Man Sues United Airlines, Claiming Injuries Resulted from Open Aircraft Door

A man has brought a suit against United Airlines, claiming he was injured when an aircraft door opened mid-flight.

Chicago talk radio station WLS is reporting Phillip Miller was onboard a flight from San Francisco International Airport to O'Hare International Airport in Chicago on February 8th, 2005 when the incident happened. According to the suit filed Monday, in the middle of the flight the doors opened, creating "extreme noise" and "pressurization danger."

Miller claims he suffered permanent injuries that required medical treatment, although the exact injuries were not specified.

According to WLS, the suit asserts United Airlines employees "failed to properly close, seal, secure or fasten the aircraft doors prior to departing San Francisco." In addition, the suit claims the indicator lights were not working properly or staff failed to acknowledge the lights.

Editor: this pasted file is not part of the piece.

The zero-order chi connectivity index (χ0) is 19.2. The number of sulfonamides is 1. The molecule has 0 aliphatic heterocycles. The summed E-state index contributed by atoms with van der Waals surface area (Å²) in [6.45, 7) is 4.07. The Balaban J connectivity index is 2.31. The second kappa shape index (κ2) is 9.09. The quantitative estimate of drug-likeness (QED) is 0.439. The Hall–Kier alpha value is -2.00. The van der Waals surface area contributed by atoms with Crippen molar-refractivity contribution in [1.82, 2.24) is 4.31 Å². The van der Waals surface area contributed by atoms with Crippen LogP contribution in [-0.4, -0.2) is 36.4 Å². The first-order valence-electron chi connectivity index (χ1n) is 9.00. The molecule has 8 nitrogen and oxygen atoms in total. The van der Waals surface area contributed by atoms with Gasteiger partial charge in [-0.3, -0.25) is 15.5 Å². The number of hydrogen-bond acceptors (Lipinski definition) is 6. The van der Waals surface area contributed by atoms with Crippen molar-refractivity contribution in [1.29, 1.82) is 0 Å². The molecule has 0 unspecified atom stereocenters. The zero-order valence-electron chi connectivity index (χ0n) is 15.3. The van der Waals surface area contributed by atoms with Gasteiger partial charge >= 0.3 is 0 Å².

In 1989, nine passengers were killed on a United Airlines flight from Honolulu, Hawaii to Auckland, New Zealand when an aircraft door blew open. The incident happened just 16 minutes after takeoff.

Miller has filed a four-count suit in Cook Country Circuit Court, and is seeking unspecified damages from United Airlines Inc. and UAL Corporation.

United Airlines has not yet released a statement on the incident.

Editor's Note: A former version of this article wrongly stated the aircraft door involved in the 1989 incident was the "cockpit door." We regret the error.

Photo by ChicagoKoz on flickr.

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